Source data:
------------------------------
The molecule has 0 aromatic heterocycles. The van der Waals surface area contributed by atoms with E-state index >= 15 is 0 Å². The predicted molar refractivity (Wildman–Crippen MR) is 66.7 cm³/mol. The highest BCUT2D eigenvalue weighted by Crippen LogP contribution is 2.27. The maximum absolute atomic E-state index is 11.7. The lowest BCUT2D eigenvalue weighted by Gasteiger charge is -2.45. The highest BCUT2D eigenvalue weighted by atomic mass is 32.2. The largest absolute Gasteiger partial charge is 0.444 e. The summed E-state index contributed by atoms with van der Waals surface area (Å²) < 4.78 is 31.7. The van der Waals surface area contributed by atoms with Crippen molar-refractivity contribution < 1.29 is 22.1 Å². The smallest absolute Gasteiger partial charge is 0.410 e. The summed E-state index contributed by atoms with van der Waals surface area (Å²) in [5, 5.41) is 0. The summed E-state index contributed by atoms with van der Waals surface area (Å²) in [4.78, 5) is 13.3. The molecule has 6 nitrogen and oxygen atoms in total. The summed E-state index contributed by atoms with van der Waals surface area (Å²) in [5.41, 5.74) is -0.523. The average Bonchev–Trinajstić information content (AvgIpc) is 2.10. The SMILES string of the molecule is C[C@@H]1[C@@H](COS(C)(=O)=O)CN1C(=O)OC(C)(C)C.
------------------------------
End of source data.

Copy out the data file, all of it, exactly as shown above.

The molecule has 0 aromatic heterocycles. The van der Waals surface area contributed by atoms with E-state index >= 15 is 0 Å². The predicted molar refractivity (Wildman–Crippen MR) is 66.7 cm³/mol. The highest BCUT2D eigenvalue weighted by Crippen LogP contribution is 2.27. The maximum absolute atomic E-state index is 11.7. The lowest BCUT2D eigenvalue weighted by Gasteiger charge is -2.45. The highest BCUT2D eigenvalue weighted by atomic mass is 32.2. The largest absolute Gasteiger partial charge is 0.444 e. The summed E-state index contributed by atoms with van der Waals surface area (Å²) < 4.78 is 31.7. The van der Waals surface area contributed by atoms with Crippen molar-refractivity contribution < 1.29 is 22.1 Å². The smallest absolute Gasteiger partial charge is 0.410 e. The summed E-state index contributed by atoms with van der Waals surface area (Å²) in [5, 5.41) is 0. The summed E-state index contributed by atoms with van der Waals surface area (Å²) in [4.78, 5) is 13.3. The molecule has 6 nitrogen and oxygen atoms in total. The summed E-state index contributed by atoms with van der Waals surface area (Å²) in [5.41, 5.74) is -0.523. The average Bonchev–Trinajstić information content (AvgIpc) is 2.10. The SMILES string of the molecule is C[C@@H]1[C@@H](COS(C)(=O)=O)CN1C(=O)OC(C)(C)C.